Women have been a vital part in the advancement of science, technology, engineering and mathematics (STEM) for centuries. Today, ReGreen highlights 5 amazing female pioneers in energy advancement and the accomplishments they have made to the developing energy revolution in the United States.
Leona Woods was born in La Grange, Illinois in 1919. After graduating high school at age 14, she went on to earn a degree in chemistry from the University of Chicago at just age 19. Immediately after earning her PhD, Woods was hired by physicist Herbert Anderson to work in Enrico Fermi’s lab during the Manhattan Project Era. Woods’ job was to measure neutron fluxes with the detectors used by Fermi’s group. In 1942, at age 23, Woods was the only woman and the youngest person on Fermi’s team when its nuclear pile went critical under the west grandstand at the University of Chicago’s Stagg Field.
Following her service as Assistant Secretary for Conservation and Renewable Energy. Donna Fitzpatrick, a Washington, D.C. native, became the first female Under Secretary of Energy. Fitzpatrick was nominated under the Ronald Regan administration in 1988.
Mary Bunting-Smith was born in Brooklyn, New York in 1910. Bunting-Smith earned an undergraduate degree in microbiology in 1931 and went on to earn a PhD in bacteriology in 1934. Bunting-Smith achieved many accomplishments in her career, but in 1964 she became the first female member of the United States Atomic Energy Commission. She is also well known for her term as president of Radcliffe College, where she focused her efforts on integrating the women there into Harvard University.
In 1992, under the Bush Administration, Linda Stuntz was nominated as the first female Deputy Secretary of Energy. Born in Bellefontaine, OH in 1954, Stuntz earned her A.B. degree in 1976 and a J.D. degree in 1979 from Harvard Law School. Stuntz was nominated for the position of Deputy Secretary of Energy following her service as Acting Deputy Secretary and Acting Assistant Secretary for Domestic and International Energy Policy at the U.S. Department of Energy.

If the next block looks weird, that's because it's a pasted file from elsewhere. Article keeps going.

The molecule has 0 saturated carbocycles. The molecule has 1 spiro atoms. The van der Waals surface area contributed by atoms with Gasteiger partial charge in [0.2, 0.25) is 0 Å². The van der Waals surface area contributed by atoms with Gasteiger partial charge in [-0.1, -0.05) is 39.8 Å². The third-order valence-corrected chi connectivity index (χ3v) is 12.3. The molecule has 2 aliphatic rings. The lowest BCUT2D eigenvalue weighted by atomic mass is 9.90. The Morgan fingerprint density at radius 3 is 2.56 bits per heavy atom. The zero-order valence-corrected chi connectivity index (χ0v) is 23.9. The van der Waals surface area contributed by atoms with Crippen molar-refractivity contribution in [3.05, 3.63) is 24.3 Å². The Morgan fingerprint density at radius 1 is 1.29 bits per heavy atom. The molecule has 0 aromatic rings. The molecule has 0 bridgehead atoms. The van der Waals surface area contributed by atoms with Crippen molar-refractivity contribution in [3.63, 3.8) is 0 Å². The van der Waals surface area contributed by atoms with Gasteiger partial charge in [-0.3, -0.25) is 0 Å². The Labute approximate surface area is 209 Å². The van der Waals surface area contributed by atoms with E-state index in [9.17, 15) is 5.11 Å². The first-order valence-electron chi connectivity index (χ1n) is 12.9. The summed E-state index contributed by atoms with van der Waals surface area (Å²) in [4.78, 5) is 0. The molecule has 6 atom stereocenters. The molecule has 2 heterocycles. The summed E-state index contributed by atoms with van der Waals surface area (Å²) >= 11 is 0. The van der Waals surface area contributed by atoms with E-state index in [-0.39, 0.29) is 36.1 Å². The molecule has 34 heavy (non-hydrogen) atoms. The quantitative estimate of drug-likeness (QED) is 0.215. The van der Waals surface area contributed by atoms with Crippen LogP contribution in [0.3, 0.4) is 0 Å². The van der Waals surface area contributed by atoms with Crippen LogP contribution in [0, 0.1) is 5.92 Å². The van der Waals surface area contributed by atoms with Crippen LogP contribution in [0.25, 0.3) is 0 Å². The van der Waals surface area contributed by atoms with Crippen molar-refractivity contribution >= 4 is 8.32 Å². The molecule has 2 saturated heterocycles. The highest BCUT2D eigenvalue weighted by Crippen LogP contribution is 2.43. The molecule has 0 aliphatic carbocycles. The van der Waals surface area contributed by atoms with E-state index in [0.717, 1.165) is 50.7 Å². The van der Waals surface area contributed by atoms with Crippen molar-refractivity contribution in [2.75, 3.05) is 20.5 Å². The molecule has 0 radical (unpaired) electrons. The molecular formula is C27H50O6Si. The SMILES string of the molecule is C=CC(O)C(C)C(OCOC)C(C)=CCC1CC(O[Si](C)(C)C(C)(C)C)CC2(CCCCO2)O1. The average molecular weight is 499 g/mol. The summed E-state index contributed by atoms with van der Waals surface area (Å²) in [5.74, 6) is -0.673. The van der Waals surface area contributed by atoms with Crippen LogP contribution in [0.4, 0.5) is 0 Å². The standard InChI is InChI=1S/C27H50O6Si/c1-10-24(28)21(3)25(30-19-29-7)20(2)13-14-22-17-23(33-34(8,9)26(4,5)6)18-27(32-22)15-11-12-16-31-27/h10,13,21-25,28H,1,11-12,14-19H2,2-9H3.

Hazel R. O’Leary
In 1937 in Newport News, Virginia, O’Leary was born in the time of public school segregation. The struggles of segregation weren’t enough to deter her from success. O’Leary graduated with honors from Fisk University in 1955 and went on to earn a law degree from Rutgers University in 1962. In 1977 the Carter Administration appointed O’Leary to head the Department of Energy’s Economic Regulatory Administration. Soon after, in 1992 the Clinton Administration nominated O’Leary as the Secretary of Energy. O’Leary is the first African American and only female to hold this position.
The accomplishments don’t stop there. At the Clean Energy Ministerial held in London in April 2012, the Department launched the U.S. Clean Energy, Education, and Empowerment (C3E) program to advance the careers and leadership of women in clean energy fields leading the way for more women to become driving forces in the new and expanding renewable energy revolution. Happy International Women’s Day from ReGreen!